It has been a while since we introduced CodeceptJS as our test automation framework for e2e tests at my current workplace. Since then, we updated the framework multiple times for changes we needed or were requested from other users. CodeceptJS is a relatively new open-source NodeJS framework which has fantastic features such as the ability to utilize different well-known test runner libraries such as Protractor and WebdriverIO. The popularity amongst users is steadily increasing, and its future looks bright.
Contributing is key!
Open-source projects are rarely as perfect and bug-free as we may wish. Since such projects have many contributions, it is only natural that different contributors are not aligned, therefore unwanted behaviour might occur. As this is not a paid tool/library, there is no legal obligation or SLA for issues to be fixed in a timely fashion. That means that users have to attempt fixing issues themselves if its something which is blocking them.
We experienced this when we decided to try out a new REST API library which was introduced in a recently released version. As I was not very experienced with API testing back then, I initially thought that I was setting it up incorrectly. Luckily, I was not the only one who encountered the issue. Searching through the repository’s open and closed issues, as well as posts on StackOverflow was in vain.
After considering all scenarios, we came up with two options: downgrade the version to the point where the feature was working, or contribute a fix and solve the issue. Unfortunately, the latter is not a popular choice, as most people in the industry treat open-source software as an enterprise product, with expectations that someone will fix the problem soon. We decided to be brave and dedicate some time to correct the problem and ultimately contribute to our beloved CodeceptJS framework.
Immediately, I started to dig into the code. A few hours later and, it all made sense! Found it! The issue was detected! But, what now?”
I tried the fix on my local environment, and it worked! After coming this far, I did not want to stop there; I wanted to share it with the world (or at least the codeceptJS community).
So how can I do it? Although I thought it would be an easy and straightforward process, it was not, at least for my first time.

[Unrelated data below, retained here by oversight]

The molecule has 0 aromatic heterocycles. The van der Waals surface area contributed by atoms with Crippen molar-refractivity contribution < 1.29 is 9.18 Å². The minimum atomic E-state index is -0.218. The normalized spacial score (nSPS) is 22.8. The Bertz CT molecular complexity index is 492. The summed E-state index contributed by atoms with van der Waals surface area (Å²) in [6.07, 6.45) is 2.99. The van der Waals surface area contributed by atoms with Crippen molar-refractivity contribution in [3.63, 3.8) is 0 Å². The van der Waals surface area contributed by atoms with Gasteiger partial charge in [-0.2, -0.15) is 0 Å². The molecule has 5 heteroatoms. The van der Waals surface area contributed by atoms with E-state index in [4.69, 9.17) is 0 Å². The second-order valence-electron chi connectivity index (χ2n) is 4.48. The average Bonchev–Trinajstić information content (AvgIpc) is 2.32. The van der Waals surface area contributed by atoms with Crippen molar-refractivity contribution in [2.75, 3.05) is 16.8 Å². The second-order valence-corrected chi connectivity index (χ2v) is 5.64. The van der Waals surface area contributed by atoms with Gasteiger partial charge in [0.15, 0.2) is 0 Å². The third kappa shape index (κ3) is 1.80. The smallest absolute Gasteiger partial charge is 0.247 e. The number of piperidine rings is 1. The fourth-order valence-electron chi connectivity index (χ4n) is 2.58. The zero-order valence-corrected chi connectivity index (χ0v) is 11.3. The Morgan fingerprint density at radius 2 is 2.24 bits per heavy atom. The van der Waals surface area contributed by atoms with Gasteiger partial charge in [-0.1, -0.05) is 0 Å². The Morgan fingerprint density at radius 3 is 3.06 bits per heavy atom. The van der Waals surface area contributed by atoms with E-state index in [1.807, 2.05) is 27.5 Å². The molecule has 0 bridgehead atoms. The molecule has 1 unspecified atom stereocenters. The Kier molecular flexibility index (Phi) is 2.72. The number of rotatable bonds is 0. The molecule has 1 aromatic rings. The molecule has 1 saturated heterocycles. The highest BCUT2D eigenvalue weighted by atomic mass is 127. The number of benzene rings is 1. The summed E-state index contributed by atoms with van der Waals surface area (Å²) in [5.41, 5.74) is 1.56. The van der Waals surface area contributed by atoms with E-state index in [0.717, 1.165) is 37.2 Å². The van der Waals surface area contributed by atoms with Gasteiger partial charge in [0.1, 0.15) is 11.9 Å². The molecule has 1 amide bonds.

So my journey begins.
What is so hard about it? All you need is to have to have an account on GitHub, clone the project, create a branch, make the change, commit your code with a meaningful comment, push and create a PR. Right? Well, not quite.
The good thing about GitHub is that you can see everything that is happening on your pull request so after my push to the branch, I was refreshing the page regularly, full of expectations, awaiting feedback.
The owner of the repo has correctly set up a series of checks which are automatically run on each PR. The first one, in this case, was Codacy, the static code analysis which checks code style, complexity, security, duplication and unit test coverage. So far so good, I passed the first one!
The second check was Travis CI, which simply runs the existing unit tests. There were multiple tests both unit and e2e, and they started to fail big time. This was my first major challenge.
While checking the errors my PR had caused, I received some feedback. I had to change, update and create new unit tests, they were actually designed to pass with the incorrect behaviour of the code. This was not easy to digest, as I did not know anything about unit tests. I thought that I would never be able to do it. However, it made no sense to give up now!
Mark Manson once said “Being wrong opens us up to the possibility of change. Being wrong brings the opportunity for growth.” The question is what if everything would be green, what if all unit tests would pass? I simply would not have learned anything from my pull request.
As I did not have any knowledge or experience creating unit tests, I asked developers to help me out. “I am busy now, can you please ping me later?”, Sounds familiar? I usually don’t like waiting, so I started to learn more about unit tests on my own and how to improve them. Piece by piece, failure after failure, I managed to create and fix some failing tests with the help of my QA colleagues and finally pushed my changes to the branch.
All green: time to merge
Full of expectations, I waited for the Travis run to finish. No failures, all green. A few hours later, I received one last comment saying: “good job, all good from my side, we can merge”.
Honestly, at that moment I felt amazing! For the first time, I contributed to something used by many people around the world. So If you have such an opportunity, do not hesitate or be afraid to change something. Do not be afraid to learn through failure!
P.S. This was my first blog post as a guest author for TestAutonation. If you are interested in doing the same, contact the team here and give your contribution to this growing community!
QA Engineer who loves Calisthenics